- Many of the organisations (53.7%) indicated that the government should offer a second referendum to determine whether the UK should proceed with Brexit or not
- A small number of organisations (16.7%) indicated that they did not know how the UK government should proceed with Brexit
- Organisations (15.4%) believed that the UK government should reconsider its aims in the Brexit negotiations and seek a “soft” Brexit
- A smaller number of organisations (4.9%) said that the UK Government should harden its position and leave the UK with no deal
- The combined figures of the percentage reported for “somewhat worse” and “much worse” suggest that a significant majority of organisations believed that the UK will be worse off socially (68.5%), economically (67.3%) and environmentally (61.7%) when it leaves the EU
- The combined figures of the percentage reported for “somewhat worse” and “much worse” suggest that an even greater majority of organisations also believed that NI will be worse off socially (71.4%), economically (71.4%) and environmentally (64.8%) when it leaves the EU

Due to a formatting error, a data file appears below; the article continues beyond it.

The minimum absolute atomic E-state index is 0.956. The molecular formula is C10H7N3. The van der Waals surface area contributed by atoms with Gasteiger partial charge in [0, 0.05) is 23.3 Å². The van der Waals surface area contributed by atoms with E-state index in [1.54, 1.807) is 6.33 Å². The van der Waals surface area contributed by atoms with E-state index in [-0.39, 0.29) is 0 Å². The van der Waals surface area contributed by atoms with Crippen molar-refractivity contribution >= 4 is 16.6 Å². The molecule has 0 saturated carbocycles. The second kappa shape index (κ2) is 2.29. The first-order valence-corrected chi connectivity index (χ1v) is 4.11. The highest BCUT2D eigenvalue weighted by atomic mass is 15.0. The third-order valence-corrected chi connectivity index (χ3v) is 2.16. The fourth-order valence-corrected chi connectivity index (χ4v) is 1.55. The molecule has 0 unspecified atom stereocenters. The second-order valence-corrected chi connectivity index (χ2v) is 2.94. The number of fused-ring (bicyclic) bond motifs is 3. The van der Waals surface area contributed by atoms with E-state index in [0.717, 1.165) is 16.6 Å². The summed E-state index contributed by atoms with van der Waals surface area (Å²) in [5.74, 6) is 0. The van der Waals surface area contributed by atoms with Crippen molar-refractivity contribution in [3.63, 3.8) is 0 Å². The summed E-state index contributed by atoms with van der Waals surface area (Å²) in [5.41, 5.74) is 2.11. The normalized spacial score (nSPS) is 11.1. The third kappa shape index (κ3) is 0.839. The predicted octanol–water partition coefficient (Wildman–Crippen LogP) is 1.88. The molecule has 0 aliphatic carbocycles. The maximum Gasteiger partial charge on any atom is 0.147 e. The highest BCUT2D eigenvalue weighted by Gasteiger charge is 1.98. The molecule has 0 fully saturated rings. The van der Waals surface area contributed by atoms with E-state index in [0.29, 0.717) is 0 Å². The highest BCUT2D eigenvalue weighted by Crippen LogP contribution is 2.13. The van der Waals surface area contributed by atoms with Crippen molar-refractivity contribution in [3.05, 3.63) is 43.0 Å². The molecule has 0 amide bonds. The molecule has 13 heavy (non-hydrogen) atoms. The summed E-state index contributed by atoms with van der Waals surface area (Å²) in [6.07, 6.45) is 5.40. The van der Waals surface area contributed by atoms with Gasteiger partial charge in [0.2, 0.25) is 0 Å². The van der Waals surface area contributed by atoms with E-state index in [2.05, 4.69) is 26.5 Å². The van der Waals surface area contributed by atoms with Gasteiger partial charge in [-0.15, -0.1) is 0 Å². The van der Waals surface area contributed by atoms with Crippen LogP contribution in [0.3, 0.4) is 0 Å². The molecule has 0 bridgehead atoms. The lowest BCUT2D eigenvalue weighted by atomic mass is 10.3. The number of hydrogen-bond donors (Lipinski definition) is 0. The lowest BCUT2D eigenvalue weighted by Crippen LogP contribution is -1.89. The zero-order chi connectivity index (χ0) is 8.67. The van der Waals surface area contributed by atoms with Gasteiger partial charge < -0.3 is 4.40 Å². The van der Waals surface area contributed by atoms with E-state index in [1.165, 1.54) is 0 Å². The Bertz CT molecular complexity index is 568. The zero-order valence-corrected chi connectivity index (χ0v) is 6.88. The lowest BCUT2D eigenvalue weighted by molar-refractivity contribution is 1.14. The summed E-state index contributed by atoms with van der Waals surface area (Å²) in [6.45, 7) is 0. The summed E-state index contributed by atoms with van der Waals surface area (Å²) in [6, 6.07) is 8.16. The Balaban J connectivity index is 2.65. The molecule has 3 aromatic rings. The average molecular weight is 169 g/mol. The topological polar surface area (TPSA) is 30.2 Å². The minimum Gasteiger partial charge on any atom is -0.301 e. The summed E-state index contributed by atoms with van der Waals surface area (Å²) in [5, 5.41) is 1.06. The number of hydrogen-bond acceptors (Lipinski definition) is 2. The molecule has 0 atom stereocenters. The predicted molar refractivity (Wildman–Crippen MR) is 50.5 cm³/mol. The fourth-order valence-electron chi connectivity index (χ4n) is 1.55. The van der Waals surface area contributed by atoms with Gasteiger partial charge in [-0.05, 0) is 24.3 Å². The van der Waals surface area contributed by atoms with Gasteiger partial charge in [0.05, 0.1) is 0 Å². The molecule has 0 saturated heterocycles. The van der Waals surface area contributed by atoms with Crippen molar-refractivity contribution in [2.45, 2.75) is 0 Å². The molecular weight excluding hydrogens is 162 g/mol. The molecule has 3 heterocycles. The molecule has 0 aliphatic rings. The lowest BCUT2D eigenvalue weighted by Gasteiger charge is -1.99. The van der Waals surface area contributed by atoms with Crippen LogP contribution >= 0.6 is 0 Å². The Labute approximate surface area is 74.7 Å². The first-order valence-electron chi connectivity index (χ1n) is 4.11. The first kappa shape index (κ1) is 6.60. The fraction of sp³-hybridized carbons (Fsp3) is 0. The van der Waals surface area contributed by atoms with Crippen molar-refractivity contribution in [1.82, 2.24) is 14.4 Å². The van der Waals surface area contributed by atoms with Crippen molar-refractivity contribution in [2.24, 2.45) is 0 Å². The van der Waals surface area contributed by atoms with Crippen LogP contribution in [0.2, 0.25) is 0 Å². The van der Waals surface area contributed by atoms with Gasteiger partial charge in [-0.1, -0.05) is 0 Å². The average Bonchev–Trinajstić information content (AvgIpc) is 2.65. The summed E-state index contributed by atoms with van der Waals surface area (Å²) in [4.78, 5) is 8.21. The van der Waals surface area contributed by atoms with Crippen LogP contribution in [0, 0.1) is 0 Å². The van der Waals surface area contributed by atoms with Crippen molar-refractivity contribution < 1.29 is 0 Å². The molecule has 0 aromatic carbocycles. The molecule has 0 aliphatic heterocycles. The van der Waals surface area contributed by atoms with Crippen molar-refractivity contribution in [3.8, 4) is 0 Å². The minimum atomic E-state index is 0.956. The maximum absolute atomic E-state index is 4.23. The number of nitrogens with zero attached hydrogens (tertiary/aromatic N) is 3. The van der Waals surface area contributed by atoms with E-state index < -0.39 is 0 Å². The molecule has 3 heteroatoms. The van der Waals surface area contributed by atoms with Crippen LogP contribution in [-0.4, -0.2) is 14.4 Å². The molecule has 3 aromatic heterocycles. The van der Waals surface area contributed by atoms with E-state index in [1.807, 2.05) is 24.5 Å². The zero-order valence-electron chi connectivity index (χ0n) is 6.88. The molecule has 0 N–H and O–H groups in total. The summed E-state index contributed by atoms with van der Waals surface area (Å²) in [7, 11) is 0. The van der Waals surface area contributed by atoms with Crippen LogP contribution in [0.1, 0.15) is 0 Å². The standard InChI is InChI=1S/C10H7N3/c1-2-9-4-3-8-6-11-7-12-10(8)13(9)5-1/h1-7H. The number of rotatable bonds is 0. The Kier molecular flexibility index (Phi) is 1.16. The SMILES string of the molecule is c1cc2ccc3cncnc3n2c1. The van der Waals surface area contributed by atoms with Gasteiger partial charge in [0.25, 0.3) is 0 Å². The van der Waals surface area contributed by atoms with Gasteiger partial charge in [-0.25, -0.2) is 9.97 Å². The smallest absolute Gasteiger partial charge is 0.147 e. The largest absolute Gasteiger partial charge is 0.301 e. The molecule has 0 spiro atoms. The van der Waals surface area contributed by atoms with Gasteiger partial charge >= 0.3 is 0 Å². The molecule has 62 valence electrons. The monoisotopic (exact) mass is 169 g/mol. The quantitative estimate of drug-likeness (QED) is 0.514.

Almost half (45.5%) of organisations indicated that they were 'very concerned' about the potential effects of Brexit
- When asked to rank organisations' top three areas of concern, the 'impact of Brexit/hard border on peace and stability' was cited as the top concern for 35.6% of organisations. This was followed by the risk to 'NI economy/public funding' (19%) and the potential 'loss of grants and subsidies' (12.9%)
- Half of organisations (50.3%) indicated that Brexit would have a significantly negative impact on the availability of 'grants and subsidies'
- Similarly, 48.4% of organisations believed that Brexit would have a significantly negative impact the 'NI economy/public funding'
- Almost half of organisations (47.7%) believed that Brexit would have a significantly negative impact on 'peace and stability'
A third of organisations (33.3%) were 'very concerned' about the potential effects of Brexit on their organisation
- A third of organisations (33.3%) were 'very concerned' about the potential effects of Brexit on their organisation